Apple Announces iUniverse
Apple announces the latest and greatest product from the research lab on Infinity Loop. The iUniverse will revolutionize the way we learn, work, love, and grow. The iUniverse offers a totally immersive alternate reality—simply plug the device in to find yourself in any environment, having any experience of your choosing. From dragons to star ships, everything is possible with the iUniverse.
Customers buy the new device in droves, and plug in. They choose from among the myriad environments available—everything from sex fantasies to flight simulators. They get lost in the worlds created by Apple’s elite environment designers.
So they think.
Having a cadre of designers was Apple’s initial plan, but production schedules were falling behind and the exquisite detail of each environment was too much for the team to handle. Luckily the company had made serious headway on a separate device, the iTelepath. The iTelepath is a device for reading minds. It wasn’t production ready because it was limited to reading paleomammalian urges—thoughts from the subconscious mind only.
But that was enough for the iUniverse engineers, because now they could define generic situations, situation archetypes—beach front condo with smoldering hot foreign woman. The designers used to face issues like: what will the average person consider sexually attractive? How can we design a woman who is foreign to everyone? What is “ideal” beach weather?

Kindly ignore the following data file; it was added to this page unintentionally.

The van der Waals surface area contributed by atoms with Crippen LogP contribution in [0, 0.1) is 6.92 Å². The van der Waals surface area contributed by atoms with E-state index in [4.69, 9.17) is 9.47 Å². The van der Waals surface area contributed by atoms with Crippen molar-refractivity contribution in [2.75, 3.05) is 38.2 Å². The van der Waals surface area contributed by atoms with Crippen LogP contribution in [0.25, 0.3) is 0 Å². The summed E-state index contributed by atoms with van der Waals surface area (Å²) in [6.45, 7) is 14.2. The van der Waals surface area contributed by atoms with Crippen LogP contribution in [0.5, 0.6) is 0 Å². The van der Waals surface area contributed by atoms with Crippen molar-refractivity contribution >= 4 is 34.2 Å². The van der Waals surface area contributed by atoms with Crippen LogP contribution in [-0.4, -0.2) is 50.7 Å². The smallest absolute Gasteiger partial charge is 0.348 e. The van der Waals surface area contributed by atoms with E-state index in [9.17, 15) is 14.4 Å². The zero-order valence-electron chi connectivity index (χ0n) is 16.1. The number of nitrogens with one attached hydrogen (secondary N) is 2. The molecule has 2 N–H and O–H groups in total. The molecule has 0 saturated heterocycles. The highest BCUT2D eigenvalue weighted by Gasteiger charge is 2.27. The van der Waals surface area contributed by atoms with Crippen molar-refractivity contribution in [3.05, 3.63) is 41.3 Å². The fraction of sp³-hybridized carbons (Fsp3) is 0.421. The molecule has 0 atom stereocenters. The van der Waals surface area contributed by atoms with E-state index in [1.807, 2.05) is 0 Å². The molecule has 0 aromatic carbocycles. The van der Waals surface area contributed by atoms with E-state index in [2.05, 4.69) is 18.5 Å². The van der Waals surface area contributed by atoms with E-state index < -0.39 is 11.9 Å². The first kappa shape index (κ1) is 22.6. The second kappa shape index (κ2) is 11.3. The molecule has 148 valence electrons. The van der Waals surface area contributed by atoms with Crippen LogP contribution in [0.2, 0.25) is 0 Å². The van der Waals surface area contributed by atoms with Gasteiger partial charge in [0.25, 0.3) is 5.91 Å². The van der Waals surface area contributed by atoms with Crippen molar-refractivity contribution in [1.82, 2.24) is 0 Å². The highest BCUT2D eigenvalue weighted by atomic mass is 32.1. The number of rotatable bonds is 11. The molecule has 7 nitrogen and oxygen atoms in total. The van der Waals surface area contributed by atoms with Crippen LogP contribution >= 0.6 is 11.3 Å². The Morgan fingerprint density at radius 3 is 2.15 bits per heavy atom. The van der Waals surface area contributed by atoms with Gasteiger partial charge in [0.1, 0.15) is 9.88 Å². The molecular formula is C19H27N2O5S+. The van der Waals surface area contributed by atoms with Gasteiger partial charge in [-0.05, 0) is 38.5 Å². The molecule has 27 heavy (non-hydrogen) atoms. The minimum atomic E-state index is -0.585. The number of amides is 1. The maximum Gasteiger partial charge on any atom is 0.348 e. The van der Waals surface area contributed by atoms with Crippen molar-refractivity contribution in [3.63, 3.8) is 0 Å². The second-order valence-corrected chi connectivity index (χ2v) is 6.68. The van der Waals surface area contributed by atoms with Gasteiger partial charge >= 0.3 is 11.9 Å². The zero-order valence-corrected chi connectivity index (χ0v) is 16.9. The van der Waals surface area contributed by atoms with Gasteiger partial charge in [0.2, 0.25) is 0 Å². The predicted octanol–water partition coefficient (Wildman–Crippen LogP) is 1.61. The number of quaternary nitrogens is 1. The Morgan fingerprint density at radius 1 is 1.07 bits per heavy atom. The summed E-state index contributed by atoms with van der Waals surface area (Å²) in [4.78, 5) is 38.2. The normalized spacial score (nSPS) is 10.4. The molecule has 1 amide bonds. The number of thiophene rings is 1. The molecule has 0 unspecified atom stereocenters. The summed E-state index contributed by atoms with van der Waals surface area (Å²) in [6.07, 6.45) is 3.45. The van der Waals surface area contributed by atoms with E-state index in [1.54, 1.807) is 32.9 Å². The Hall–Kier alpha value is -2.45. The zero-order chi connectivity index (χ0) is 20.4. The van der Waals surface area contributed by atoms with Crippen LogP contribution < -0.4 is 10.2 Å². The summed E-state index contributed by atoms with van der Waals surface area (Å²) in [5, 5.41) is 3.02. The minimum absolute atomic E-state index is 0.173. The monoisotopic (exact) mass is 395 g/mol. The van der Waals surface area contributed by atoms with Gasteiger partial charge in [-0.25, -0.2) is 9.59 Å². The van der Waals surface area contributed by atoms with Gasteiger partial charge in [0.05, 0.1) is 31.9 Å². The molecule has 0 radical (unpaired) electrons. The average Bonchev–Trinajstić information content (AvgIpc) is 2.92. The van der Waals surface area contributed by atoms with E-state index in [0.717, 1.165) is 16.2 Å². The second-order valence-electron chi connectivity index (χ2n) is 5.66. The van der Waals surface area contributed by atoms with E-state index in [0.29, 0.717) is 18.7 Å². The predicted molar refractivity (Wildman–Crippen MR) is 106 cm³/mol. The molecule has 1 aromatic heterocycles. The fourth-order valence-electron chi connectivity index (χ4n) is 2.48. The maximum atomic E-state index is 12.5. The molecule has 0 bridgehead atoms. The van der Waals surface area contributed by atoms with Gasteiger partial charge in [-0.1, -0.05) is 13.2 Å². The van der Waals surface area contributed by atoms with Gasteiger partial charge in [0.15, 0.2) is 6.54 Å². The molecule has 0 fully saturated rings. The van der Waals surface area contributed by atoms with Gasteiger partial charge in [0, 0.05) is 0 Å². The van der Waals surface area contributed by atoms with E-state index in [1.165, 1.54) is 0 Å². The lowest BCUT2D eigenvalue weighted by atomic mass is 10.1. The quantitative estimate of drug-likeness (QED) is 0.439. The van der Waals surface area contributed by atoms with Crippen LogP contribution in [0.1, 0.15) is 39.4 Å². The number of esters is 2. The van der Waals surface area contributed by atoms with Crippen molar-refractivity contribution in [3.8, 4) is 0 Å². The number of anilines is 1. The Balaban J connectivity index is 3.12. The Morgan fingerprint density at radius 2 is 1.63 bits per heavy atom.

Now they didn’t have to design those aspects that are different for everyone. They can just use the prototype iTelepath to “ask” the customer’s subconscious mind what they really want, and generate that. One customer experiences full sun and mid 70s temperature (24°C), with a bronzed Moroccan woman. The next sees light afternoon showers from beneath a romantic canopy that she shares with a fair-skinned Irish woman who has hair like fire.
And it works marvelously: create the essential structure of the experience, and let the customer fill in the details.
Unleash What You Will
Many customers absolutely love the iUniverse because it gives them exactly what they want, and surprises them with more richness and detail than they realized they could get.
But trouble started as soon as the iUniverses were in customers’ hands. One man returned the device after finding his mother in the romantic beach getaway environment. A infertile woman had to be committed after giving birth to a demon in the pregnancy simulation. All manner of nightmare creature, personal agony, and abject humiliation skittered from the hell hole that the iUniverse had turned out to be for many.
The shared experiences were marginally better. When more than one person plugged into the same environment, monsters tended not to erupt from the ground to devour people. The software would take an average of all the participants’ thoughts, so the environment tended to be more stable. Sharing was safer for those who gravitate toward terrorizing experiences. But customers also reported that their experiences tended to be bland and stifling—that their preferences felt crowed and ignored. They wanted to connect with people, but they also wanted to have their thoughts and desires come to fruition in the environment.